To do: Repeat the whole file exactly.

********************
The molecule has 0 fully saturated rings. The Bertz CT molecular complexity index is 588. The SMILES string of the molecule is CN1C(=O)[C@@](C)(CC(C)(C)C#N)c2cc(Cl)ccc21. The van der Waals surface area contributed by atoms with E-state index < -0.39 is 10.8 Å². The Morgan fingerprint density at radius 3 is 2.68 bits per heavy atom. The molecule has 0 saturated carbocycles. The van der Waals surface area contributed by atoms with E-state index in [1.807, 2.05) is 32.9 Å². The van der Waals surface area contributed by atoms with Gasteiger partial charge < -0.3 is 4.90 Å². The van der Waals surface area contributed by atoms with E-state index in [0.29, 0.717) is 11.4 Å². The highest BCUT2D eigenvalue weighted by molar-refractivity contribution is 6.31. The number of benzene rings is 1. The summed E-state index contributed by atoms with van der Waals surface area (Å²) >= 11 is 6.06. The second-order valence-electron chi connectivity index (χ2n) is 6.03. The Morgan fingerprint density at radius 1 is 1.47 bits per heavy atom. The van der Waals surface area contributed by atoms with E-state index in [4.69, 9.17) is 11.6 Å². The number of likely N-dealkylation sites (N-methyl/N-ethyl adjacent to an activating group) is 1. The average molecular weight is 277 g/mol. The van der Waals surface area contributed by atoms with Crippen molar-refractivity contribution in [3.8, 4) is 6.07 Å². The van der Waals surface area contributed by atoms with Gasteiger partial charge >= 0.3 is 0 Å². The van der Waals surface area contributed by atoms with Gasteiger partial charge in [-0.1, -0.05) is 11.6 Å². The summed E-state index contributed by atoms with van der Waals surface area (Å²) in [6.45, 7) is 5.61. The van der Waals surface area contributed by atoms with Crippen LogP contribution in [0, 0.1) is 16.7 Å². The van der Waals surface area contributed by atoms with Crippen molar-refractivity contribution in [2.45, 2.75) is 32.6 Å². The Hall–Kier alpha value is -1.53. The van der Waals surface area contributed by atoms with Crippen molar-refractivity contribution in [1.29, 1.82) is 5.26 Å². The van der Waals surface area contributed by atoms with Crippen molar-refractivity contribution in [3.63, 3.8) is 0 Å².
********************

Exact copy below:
The molecule has 0 fully saturated rings. The Bertz CT molecular complexity index is 588. The SMILES string of the molecule is CN1C(=O)[C@@](C)(CC(C)(C)C#N)c2cc(Cl)ccc21. The van der Waals surface area contributed by atoms with E-state index < -0.39 is 10.8 Å². The Morgan fingerprint density at radius 3 is 2.68 bits per heavy atom. The molecule has 0 saturated carbocycles. The van der Waals surface area contributed by atoms with E-state index in [1.807, 2.05) is 32.9 Å². The van der Waals surface area contributed by atoms with Gasteiger partial charge < -0.3 is 4.90 Å². The van der Waals surface area contributed by atoms with E-state index in [0.29, 0.717) is 11.4 Å². The highest BCUT2D eigenvalue weighted by molar-refractivity contribution is 6.31. The number of benzene rings is 1. The summed E-state index contributed by atoms with van der Waals surface area (Å²) >= 11 is 6.06. The second-order valence-electron chi connectivity index (χ2n) is 6.03. The Morgan fingerprint density at radius 1 is 1.47 bits per heavy atom. The van der Waals surface area contributed by atoms with E-state index in [4.69, 9.17) is 11.6 Å². The number of likely N-dealkylation sites (N-methyl/N-ethyl adjacent to an activating group) is 1. The average molecular weight is 277 g/mol. The van der Waals surface area contributed by atoms with Crippen molar-refractivity contribution in [3.8, 4) is 6.07 Å². The van der Waals surface area contributed by atoms with Gasteiger partial charge >= 0.3 is 0 Å². The van der Waals surface area contributed by atoms with Gasteiger partial charge in [-0.1, -0.05) is 11.6 Å². The summed E-state index contributed by atoms with van der Waals surface area (Å²) in [6.45, 7) is 5.61. The van der Waals surface area contributed by atoms with Crippen LogP contribution in [0, 0.1) is 16.7 Å². The van der Waals surface area contributed by atoms with Crippen molar-refractivity contribution in [2.45, 2.75) is 32.6 Å². The Hall–Kier alpha value is -1.53. The van der Waals surface area contributed by atoms with Crippen molar-refractivity contribution in [1.29, 1.82) is 5.26 Å². The van der Waals surface area contributed by atoms with Crippen molar-refractivity contribution in [3.63, 3.8) is 0 Å².